You ooze confidence on the outside, but you just. can’t. get. that. dream. job. You undermine your colleagues and co-workers out of self-loathing and paranoia. It may be time to re-assess you career choices, you are doing really well where you are and maybe the dream job just isn’t the right fit? Sometimes too much power isn’t good for us. Don’t be the Snape in your department.
“Where’s Snape?” […] “Maybe he’s left,” said Harry, “because he missed out on the Defense Against the Dark Arts job again!” – Prisoner of Azkaban
On the outside, you are ineffective, clumsy, shy and accident prone. You fall while you are walking up to speak at conferences, you spill drinks on your laptop, and your supervisor feedback is… patchy. But something happens at your second year review and suddenly, all the other PhD students want to collaborate on research papers. You’re the classic extrovert disguised as introvert. Even the Death Eaters want you to be in their gang. Keep going, one day you’ll head a department.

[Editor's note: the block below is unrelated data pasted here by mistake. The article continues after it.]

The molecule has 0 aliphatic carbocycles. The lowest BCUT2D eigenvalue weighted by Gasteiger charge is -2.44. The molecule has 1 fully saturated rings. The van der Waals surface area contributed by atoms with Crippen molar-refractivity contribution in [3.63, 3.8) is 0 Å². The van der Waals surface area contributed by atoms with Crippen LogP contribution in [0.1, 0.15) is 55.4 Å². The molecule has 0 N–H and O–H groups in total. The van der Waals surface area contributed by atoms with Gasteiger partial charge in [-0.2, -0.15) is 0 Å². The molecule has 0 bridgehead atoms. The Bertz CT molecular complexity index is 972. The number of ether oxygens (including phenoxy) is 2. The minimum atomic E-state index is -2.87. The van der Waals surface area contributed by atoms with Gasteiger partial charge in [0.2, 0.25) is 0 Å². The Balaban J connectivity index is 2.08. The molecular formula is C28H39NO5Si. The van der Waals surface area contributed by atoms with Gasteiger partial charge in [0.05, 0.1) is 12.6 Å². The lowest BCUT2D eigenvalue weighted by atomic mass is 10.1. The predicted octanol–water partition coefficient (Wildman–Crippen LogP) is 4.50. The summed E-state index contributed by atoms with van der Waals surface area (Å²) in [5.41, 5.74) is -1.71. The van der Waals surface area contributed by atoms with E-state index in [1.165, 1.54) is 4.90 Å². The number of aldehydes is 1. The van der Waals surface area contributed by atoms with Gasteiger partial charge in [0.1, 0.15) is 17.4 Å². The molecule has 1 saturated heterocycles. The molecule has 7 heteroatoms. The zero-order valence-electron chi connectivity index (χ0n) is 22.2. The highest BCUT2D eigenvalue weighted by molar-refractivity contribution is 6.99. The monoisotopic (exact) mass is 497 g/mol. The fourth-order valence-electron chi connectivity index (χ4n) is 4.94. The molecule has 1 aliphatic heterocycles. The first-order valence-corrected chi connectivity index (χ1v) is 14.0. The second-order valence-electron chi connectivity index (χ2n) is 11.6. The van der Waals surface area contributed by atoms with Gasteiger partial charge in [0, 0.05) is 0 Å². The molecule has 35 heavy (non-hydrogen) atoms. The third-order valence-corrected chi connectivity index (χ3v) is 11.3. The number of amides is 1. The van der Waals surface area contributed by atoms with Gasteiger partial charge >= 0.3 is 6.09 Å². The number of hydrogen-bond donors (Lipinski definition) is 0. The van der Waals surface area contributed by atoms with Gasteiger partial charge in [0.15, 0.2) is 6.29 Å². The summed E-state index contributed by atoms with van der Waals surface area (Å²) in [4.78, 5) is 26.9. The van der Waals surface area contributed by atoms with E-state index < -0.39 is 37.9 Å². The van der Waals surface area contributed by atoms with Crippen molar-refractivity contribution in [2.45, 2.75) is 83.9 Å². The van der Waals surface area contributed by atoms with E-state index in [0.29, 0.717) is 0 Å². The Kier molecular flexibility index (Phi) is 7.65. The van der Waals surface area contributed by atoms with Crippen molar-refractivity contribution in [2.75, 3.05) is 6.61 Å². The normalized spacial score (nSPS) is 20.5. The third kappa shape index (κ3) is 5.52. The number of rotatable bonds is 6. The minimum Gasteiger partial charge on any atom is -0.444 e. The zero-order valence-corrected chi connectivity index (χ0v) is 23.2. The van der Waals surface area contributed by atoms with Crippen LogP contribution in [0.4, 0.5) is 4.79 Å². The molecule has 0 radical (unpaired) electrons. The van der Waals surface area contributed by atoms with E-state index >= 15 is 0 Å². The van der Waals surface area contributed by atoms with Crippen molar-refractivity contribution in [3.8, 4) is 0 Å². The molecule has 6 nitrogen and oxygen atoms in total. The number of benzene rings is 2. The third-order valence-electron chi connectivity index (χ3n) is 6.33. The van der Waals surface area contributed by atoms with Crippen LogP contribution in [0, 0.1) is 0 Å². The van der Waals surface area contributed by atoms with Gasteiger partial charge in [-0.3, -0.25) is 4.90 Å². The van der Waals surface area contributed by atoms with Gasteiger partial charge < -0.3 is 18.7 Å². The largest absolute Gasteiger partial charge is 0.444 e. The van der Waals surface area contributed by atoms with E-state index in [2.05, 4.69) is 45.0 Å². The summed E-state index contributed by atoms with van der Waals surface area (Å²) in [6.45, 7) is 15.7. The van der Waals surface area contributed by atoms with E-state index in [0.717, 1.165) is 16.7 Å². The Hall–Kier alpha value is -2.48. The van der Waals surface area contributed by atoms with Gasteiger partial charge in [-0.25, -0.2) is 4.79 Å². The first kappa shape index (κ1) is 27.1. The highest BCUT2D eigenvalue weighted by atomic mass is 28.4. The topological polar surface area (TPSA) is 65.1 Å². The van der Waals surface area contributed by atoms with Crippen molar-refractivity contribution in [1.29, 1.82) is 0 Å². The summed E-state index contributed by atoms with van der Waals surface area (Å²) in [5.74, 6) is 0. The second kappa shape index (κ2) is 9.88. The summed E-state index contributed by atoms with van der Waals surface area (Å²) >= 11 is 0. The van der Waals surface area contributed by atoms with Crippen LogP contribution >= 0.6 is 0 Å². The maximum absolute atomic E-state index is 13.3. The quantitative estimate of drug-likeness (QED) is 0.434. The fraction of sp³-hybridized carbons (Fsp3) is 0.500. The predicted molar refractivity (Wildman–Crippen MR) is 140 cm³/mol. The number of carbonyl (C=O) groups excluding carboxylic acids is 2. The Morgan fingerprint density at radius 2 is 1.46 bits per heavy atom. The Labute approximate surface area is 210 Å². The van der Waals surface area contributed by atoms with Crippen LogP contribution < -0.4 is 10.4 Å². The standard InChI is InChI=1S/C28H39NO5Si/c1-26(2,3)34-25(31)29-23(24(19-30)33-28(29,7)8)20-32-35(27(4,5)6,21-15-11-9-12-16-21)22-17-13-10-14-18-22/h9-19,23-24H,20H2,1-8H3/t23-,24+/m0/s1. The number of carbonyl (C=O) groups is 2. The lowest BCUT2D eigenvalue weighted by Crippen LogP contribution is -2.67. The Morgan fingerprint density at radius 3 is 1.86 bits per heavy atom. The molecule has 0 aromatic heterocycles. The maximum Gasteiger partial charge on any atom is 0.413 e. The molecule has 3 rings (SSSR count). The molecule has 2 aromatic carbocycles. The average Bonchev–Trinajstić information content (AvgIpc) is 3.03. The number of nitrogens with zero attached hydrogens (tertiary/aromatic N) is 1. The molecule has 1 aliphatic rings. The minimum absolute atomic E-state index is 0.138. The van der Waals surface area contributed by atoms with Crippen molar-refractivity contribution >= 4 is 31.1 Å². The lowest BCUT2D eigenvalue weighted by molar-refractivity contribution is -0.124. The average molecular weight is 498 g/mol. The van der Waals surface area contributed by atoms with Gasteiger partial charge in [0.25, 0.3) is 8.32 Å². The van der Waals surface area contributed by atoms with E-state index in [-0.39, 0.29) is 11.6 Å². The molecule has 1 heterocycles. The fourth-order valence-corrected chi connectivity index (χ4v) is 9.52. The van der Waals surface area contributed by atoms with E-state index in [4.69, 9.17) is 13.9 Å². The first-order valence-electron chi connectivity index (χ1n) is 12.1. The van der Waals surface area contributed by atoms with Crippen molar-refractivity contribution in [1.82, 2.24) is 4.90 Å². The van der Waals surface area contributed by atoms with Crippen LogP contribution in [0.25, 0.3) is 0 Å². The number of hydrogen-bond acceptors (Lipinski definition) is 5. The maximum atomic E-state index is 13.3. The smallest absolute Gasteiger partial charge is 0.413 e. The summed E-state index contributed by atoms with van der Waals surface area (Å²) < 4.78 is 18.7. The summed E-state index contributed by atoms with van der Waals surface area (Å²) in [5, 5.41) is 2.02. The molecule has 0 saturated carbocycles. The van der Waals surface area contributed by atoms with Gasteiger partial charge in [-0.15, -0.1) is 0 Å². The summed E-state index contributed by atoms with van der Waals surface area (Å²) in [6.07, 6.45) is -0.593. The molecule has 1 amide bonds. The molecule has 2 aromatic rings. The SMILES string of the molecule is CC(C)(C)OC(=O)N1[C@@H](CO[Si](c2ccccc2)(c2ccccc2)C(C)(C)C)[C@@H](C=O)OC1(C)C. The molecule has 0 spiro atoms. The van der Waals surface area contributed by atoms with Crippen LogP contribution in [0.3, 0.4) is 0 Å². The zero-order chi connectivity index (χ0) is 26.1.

You are a woman in a male dominated field, you often get the crappy jobs that no one wants, and sometimes you feel like you have to work twice as hard to make yourself heard. You use jokes and sarcasm to hide your uncertainty, and are prone to bending the rules. You want to be cool, calm and collected, but it never seems to work out that way. You can never decide what to wear to conferences, and are prone to many last minute outfit changes. Don’t forget what you have already achieved against the odds, and watch out for unsupportive family members.
“I was never a prefect. My Head of House said I lacked certain necessary qualities… Like the ability to behave myself.” – Tonks, Order of the Phoenix
You are hardworking and incredibly persistent, but for some reason you feel like the underdog of your department. You always seem to be the one that has to make the tea. You are confident that a career outside academia is the one you want, but you are worried what people will think. Keep an eye out for new opportunities; you may be unemployed for a little while, but keep busy you’ll soon find your niche. I think self-employment might suit you quite well.
“Dobby has no master. Dobby is a free elf.” – Deathly Hallows